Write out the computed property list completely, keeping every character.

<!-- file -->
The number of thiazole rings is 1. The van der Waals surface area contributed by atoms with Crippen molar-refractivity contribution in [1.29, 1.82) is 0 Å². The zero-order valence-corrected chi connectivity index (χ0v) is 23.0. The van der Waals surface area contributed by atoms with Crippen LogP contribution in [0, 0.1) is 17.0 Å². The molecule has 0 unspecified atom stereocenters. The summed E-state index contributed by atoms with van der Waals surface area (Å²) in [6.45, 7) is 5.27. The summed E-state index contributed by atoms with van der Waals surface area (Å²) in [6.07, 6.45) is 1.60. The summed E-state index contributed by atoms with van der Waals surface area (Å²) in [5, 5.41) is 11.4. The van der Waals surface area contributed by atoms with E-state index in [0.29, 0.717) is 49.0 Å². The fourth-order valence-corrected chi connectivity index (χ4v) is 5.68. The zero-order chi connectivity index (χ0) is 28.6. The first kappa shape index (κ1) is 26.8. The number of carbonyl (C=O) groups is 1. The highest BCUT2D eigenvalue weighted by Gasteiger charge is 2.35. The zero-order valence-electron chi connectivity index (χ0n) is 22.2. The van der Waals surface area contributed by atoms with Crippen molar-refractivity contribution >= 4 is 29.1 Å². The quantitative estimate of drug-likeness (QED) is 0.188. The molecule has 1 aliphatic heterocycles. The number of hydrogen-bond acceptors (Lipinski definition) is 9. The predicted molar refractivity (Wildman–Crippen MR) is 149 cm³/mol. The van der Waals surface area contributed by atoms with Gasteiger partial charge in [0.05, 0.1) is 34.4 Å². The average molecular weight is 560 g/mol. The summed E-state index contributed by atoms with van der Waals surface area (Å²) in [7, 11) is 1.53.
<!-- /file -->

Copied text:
The number of thiazole rings is 1. The van der Waals surface area contributed by atoms with Crippen molar-refractivity contribution in [1.29, 1.82) is 0 Å². The zero-order valence-corrected chi connectivity index (χ0v) is 23.0. The van der Waals surface area contributed by atoms with Crippen LogP contribution in [0, 0.1) is 17.0 Å². The molecule has 0 unspecified atom stereocenters. The summed E-state index contributed by atoms with van der Waals surface area (Å²) in [6.45, 7) is 5.27. The summed E-state index contributed by atoms with van der Waals surface area (Å²) in [6.07, 6.45) is 1.60. The summed E-state index contributed by atoms with van der Waals surface area (Å²) in [5, 5.41) is 11.4. The van der Waals surface area contributed by atoms with E-state index in [0.29, 0.717) is 49.0 Å². The fourth-order valence-corrected chi connectivity index (χ4v) is 5.68. The zero-order chi connectivity index (χ0) is 28.6. The first kappa shape index (κ1) is 26.8. The number of carbonyl (C=O) groups is 1. The highest BCUT2D eigenvalue weighted by Gasteiger charge is 2.35. The zero-order valence-electron chi connectivity index (χ0n) is 22.2. The van der Waals surface area contributed by atoms with Crippen molar-refractivity contribution >= 4 is 29.1 Å². The quantitative estimate of drug-likeness (QED) is 0.188. The molecule has 1 aliphatic heterocycles. The number of hydrogen-bond acceptors (Lipinski definition) is 9. The predicted molar refractivity (Wildman–Crippen MR) is 149 cm³/mol. The van der Waals surface area contributed by atoms with Gasteiger partial charge in [0.05, 0.1) is 34.4 Å². The average molecular weight is 560 g/mol. The summed E-state index contributed by atoms with van der Waals surface area (Å²) in [7, 11) is 1.53.